All along this offseason, the Rams’ game plan was much different on defense than offense. The offense underwent a radical makeover in skill position players, adding a Pro Bowl left tackle along the way.
As for the defense, the shopping list was limited largely to two starting positions — safety and outside linebacker.

Even without benefit of a coordinator last year because of Gregg Williams’ “Bountygate” suspension, the Rams made impressive strides on defense.

They tied for the league lead in sacks (with Denver), 52. They scored five defensive touchdowns, four by rookie cornerback Janoris Jenkins. And they flirted with top 10 status for much of the season in total defense.

The hope at Rams Park is that the two new starters obtained via the draft, outside linebacker Alec Ogletree of Georgia and safety T.J. McDonald of Southern California, will help the defense take that next step.

Not unlike the skill-position plan on offense, the idea was to get faster and more athletic at strongside linebacker. That’s where the 6-foot-3, 242-pound Ogletree comes in.

“You want to talk about a kid that’s made for the NFL game with an ability to drop and cover, a former safety,” NFL Network analyst Mike Mayock said weeks before the draft. “He is fun to watch on tape. He flies. He’s explosive. He’s not great against the run, but boy, in today’s NFL of spread offenses he’s a great fit.”

Assuming he avoids further off-field issues, that’s exactly what the Rams hope to get from Ogletree. When you count the NFC West games against San Francisco and Seattle, plus a contest at Carolina, five of the Rams’ 16 games next season are against teams with running, read-option style quarterbacks. Someone such as Ogletree is needed to run down Colin Kaepernick, Russell Wilson and Cam Newton, and keep those breakout runs around the perimeter from happening.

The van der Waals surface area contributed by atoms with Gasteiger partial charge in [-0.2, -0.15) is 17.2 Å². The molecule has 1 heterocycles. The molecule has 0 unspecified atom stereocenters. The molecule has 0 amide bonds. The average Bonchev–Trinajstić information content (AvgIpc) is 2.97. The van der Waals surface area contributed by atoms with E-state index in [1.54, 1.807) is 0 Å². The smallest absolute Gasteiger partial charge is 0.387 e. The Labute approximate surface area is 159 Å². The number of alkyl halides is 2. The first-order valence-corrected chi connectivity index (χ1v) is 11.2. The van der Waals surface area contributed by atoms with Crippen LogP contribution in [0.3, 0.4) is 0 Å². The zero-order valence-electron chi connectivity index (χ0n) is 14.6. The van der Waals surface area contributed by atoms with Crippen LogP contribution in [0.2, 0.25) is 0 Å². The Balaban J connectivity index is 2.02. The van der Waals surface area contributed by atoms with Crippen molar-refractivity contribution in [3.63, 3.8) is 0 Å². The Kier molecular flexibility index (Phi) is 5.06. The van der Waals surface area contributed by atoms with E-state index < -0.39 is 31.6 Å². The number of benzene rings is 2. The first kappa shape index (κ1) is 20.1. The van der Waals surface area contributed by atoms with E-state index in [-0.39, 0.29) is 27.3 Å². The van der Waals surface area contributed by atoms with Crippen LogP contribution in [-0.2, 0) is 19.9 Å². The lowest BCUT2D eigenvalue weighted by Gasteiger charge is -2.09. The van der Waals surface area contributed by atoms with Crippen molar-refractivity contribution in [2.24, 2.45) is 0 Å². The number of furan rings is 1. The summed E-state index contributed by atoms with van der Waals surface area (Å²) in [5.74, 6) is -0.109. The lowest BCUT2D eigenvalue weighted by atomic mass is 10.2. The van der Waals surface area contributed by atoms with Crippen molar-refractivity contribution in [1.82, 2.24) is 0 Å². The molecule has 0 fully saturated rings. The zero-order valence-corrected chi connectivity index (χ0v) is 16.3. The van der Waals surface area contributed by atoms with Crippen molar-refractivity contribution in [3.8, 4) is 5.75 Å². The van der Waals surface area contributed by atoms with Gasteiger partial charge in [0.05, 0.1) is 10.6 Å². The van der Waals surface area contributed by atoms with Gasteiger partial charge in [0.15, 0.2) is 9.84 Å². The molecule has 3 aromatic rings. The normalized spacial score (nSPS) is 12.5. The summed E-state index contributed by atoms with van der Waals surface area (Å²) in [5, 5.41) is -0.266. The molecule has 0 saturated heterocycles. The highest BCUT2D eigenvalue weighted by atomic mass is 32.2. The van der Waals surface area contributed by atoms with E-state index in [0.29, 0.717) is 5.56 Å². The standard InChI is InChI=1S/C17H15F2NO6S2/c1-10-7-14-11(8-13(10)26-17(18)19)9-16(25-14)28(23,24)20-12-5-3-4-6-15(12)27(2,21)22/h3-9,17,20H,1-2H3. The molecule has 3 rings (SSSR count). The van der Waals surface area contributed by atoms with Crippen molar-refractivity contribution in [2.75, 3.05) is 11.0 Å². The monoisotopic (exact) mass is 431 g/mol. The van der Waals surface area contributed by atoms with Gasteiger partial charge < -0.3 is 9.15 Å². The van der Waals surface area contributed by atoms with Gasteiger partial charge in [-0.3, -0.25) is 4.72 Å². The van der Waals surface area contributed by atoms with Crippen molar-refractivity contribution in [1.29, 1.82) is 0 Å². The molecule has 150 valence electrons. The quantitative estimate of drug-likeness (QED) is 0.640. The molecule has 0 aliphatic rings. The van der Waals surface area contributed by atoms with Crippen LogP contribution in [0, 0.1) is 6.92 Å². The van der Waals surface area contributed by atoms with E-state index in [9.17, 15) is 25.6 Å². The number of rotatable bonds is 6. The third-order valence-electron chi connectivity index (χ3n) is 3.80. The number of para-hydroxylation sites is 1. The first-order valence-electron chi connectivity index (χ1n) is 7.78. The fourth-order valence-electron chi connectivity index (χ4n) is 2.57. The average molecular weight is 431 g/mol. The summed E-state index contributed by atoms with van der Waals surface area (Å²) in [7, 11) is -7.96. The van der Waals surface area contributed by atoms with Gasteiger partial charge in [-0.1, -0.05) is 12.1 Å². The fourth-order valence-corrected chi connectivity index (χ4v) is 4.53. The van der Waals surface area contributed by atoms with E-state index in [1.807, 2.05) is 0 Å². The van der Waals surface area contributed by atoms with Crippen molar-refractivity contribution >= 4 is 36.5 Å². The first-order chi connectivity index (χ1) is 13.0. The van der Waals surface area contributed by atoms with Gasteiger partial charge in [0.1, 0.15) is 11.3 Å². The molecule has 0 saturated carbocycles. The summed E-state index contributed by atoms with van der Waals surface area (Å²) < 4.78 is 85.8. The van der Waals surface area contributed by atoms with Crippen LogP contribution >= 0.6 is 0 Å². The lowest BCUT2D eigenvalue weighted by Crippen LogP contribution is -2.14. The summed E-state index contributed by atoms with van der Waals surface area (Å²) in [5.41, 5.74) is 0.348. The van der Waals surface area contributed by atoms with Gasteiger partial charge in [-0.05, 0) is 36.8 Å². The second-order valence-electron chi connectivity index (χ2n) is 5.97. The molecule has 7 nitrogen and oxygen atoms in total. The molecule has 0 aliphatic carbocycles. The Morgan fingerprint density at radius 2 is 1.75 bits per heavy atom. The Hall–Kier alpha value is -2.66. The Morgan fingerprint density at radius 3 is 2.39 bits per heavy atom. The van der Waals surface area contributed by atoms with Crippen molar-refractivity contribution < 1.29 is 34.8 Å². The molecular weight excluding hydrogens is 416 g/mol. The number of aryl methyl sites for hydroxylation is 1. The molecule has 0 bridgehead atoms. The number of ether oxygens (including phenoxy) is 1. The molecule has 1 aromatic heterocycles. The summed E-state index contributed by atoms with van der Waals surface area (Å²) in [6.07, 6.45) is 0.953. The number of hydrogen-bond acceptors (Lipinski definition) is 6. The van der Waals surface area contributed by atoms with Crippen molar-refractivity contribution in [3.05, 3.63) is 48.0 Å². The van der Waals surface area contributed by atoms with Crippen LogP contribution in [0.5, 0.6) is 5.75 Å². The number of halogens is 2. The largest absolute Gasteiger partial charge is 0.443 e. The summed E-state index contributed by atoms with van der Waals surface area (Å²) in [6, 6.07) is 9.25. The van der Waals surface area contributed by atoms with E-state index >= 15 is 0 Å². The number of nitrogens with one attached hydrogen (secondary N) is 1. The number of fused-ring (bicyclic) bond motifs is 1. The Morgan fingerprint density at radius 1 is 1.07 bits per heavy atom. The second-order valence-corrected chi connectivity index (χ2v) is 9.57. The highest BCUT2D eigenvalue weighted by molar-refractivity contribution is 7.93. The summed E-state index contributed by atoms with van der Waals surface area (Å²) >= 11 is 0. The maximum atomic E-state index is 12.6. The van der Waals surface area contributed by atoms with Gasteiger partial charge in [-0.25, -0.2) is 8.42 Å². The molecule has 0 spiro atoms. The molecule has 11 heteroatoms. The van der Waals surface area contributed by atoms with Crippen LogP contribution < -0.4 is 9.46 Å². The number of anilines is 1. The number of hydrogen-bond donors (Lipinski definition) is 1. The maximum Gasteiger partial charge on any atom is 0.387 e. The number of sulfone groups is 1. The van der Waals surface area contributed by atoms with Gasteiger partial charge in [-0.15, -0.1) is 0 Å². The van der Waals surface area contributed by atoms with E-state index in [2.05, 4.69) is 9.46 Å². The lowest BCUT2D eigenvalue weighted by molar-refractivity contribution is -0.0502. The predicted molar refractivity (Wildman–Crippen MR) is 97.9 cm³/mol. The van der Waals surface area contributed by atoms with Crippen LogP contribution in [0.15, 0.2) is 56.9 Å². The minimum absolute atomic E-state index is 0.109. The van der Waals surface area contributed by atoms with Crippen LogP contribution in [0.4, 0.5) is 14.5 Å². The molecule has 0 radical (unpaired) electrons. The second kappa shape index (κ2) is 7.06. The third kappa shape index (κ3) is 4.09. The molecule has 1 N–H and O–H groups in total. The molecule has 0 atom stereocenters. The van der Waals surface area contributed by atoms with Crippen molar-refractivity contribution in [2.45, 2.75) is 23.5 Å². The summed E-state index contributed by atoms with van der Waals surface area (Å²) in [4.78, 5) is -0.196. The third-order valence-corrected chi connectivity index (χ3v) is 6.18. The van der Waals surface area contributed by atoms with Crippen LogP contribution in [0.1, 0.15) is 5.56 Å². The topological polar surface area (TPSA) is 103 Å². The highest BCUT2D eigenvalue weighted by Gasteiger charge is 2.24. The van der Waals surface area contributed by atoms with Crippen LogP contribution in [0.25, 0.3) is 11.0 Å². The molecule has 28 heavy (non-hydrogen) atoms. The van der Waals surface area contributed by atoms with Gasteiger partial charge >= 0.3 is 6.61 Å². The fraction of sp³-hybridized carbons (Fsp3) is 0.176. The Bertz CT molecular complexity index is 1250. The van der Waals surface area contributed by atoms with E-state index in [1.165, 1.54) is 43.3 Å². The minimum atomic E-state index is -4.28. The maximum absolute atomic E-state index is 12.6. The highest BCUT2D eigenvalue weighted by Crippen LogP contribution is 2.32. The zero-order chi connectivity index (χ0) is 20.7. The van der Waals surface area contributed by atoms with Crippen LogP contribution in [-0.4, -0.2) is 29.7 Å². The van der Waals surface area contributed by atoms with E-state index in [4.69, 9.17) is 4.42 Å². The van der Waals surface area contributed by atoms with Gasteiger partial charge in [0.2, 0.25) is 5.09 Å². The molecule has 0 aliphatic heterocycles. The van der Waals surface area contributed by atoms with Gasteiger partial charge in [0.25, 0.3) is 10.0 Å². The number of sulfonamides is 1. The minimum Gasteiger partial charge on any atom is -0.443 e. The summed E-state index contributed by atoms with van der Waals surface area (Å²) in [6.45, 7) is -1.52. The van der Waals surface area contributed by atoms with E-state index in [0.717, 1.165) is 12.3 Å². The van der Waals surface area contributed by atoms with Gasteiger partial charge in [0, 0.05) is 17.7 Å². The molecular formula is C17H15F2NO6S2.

“I’m definitely up for the challenge,” Ogletree said at his introductory news conference last week. “I’m very confident in my ability to basically tackle somebody, run ’em down. I feel like when I’m between the lines, nobody’s faster than me.”

That’s why the Rams drafted him.

“Here’s a good story,” Rams general manager Les Snead said. “(Linebackers coach) Frank Bush was drawing up a lot of things we’re going to see in our division and said, ‘Hey, what do you do right here?’

“Basically Ogletree drew a line and said, ‘I go right there and make the tackle right at the line of scrimmage.’ He didn’t get into this or that, he just said, ‘I’m going to meet that guy right there.’ ”

As Snead told the story, he showed Ogletree drawing a direct line — from where he was positioned on defense to the quarterback.